The lack of footage for a police shooting involving a white Derby, Connecticut, officer and a Black man is drawing attention to the cost of body cameras.

Former UConn women’s basketball star Jennifer Rizzotti has been officially welcomed this week as the new president of Connecticut Sun, the WNBA franchise owned by Mohegan Sun.

Connecticut regulators have determined that Eversource and United Illuminating failed to meet acceptable performance standards in their preparation and response to Tropical Storm Isaias last summer.

Families who oppose Connecticut’s new law eliminating the state’s religious exemption to childhood vaccines will take their fight to court, announcing their plans just hours after the governor signed the bill into law. 

The push to switch from fossil fuels to renewable forms of energy will mean a lot more demand for battery storage. It's just part of massive efforts to modernize the electric grid in New England and the nation to meet the challenge of climate change.

The fight against fossil fuel expansion in New England has a new front in Killingly, Connecticut. Climate activists want the state to reject a proposed natural gas plant there, which is tied to the company behind a controversial pipeline development currently underway in Minnesota and a recently completed natural gas line in New England.

One day after the guilty verdicts against Derek Chauvin came down in the murder of George Floyd, Connecticut activists took to the streets looking to address people in the suburbs.

Pharrell Bright sat in a plastic folding chair in the middle of a gym auditorium at Saint Francis Hospital in Hartford.

The Capital Preparatory Magnet School senior had just received his first dose of a COVID-19 vaccine.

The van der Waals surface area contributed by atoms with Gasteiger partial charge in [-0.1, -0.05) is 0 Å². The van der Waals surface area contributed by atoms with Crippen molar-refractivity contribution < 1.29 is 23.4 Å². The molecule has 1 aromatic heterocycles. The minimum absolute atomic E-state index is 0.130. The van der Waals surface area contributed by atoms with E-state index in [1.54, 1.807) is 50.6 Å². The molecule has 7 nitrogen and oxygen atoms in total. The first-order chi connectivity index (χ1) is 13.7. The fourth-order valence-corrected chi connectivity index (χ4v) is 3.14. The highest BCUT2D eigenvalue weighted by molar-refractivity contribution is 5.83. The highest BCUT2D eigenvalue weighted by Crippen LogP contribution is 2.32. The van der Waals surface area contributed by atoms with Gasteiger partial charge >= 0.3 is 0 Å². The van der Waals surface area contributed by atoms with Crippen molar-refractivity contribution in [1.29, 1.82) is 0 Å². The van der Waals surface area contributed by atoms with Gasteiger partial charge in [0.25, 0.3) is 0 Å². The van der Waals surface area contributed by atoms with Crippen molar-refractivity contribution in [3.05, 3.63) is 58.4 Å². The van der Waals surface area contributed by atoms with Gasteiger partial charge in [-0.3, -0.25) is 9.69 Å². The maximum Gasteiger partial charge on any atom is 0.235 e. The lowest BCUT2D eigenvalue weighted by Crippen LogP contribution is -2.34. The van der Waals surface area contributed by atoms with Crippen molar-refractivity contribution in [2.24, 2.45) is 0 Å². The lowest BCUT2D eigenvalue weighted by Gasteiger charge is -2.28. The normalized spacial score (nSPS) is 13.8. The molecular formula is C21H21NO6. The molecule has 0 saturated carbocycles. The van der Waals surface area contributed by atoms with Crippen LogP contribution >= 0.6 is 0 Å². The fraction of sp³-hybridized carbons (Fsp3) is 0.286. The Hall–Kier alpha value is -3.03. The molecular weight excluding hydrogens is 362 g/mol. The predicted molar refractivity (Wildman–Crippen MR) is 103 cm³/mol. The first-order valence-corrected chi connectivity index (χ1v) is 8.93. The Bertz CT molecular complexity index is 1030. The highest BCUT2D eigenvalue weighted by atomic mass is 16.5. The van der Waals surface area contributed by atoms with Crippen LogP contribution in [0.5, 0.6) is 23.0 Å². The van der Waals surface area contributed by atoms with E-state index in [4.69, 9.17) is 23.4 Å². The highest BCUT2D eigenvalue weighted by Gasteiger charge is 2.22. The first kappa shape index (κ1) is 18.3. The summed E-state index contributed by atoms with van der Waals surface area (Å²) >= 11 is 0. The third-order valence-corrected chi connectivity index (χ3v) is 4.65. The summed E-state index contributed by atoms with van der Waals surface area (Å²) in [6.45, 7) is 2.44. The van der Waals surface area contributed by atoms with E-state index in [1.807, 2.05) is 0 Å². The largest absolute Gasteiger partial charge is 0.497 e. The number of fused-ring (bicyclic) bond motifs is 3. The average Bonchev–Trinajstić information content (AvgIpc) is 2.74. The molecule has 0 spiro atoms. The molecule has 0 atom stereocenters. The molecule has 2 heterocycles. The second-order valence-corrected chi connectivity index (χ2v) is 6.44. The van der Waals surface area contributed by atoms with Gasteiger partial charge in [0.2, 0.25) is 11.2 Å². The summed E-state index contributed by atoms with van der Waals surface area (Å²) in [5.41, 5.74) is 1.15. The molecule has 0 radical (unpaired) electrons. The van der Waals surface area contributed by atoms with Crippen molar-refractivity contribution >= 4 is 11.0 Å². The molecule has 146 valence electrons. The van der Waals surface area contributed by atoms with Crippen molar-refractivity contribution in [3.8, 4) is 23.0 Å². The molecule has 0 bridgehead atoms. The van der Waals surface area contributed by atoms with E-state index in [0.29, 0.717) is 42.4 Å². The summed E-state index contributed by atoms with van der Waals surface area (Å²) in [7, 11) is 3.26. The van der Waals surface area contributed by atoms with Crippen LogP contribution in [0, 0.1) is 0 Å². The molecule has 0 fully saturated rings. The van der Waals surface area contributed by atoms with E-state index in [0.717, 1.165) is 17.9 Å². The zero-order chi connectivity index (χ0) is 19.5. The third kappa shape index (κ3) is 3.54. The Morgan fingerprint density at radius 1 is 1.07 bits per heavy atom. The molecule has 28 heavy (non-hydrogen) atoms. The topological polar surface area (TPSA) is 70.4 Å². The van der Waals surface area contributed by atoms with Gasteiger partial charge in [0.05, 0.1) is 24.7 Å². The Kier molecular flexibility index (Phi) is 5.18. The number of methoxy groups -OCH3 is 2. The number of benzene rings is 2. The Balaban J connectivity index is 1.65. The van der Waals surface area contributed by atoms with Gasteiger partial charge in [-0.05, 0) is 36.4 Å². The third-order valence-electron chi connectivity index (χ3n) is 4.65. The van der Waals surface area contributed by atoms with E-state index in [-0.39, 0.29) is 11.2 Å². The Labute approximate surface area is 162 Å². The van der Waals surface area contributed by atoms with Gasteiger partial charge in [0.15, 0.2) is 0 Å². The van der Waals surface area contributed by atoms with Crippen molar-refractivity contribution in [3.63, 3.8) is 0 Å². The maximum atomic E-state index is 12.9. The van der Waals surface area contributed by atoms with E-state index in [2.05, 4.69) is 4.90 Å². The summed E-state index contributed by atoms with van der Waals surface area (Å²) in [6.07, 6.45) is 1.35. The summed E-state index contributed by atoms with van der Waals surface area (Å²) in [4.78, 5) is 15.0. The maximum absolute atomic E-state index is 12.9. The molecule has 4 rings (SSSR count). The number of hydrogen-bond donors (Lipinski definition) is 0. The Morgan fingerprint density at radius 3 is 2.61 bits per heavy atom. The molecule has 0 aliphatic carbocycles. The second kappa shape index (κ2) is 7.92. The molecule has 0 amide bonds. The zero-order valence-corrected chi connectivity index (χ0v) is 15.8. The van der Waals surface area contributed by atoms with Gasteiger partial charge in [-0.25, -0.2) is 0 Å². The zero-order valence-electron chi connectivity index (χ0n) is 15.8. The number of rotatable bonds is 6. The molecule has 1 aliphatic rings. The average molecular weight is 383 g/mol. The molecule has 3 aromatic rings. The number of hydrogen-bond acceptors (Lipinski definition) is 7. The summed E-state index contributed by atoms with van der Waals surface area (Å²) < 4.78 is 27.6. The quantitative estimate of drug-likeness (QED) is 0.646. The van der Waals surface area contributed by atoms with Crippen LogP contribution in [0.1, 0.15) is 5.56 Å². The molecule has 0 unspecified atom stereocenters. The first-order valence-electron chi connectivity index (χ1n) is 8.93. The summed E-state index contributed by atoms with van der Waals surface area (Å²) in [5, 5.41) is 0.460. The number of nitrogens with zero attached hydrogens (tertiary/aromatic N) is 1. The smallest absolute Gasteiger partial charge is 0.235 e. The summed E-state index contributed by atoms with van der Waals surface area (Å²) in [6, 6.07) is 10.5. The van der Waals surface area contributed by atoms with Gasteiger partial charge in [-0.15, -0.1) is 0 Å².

"I saw a lot of the commercials that the hospital has been posting on TV and through the news and it’s saying, 'get vaccinated, it could save some lives,'" he said. "And I felt like I just heard it enough times that I was like, you know what, maybe it isn’t such a bad thing to do." 

That recycling you put out each week in the blue bin may not be going where you think it is. 

Because of contamination in curbside bins, the city of Hartford is now redirecting most of its recycling to a nearby incinerator, which means tons and tons of recyclable materials are going to waste while the city spends about $30,000 a month trying to deal with the problem.

The state House of Representatives approved a bill early Tuesday that would remove Connecticut’s religious exemption from mandatory school vaccinations, a major step for a hot-button proposal that has been raised three years in a row with no vote in either chamber until this week.

Connecticut Governor Ned Lamont has criticized the U.S. Centers for Disease Control and Prevention for recommending a pause of the Johnson & Johnson COVID-19 vaccinations.

Shootings are on the rise in some of Connecticut’s biggest cities. Some lawmakers from those cities want more money for gun violence prevention.

Federal investigators said Tuesday that pilot error and poor engine maintenance contributed to the destruction of a vintage B-17 airplane, which crashed and killed seven people at Bradley International Airport on Oct. 2, 2019.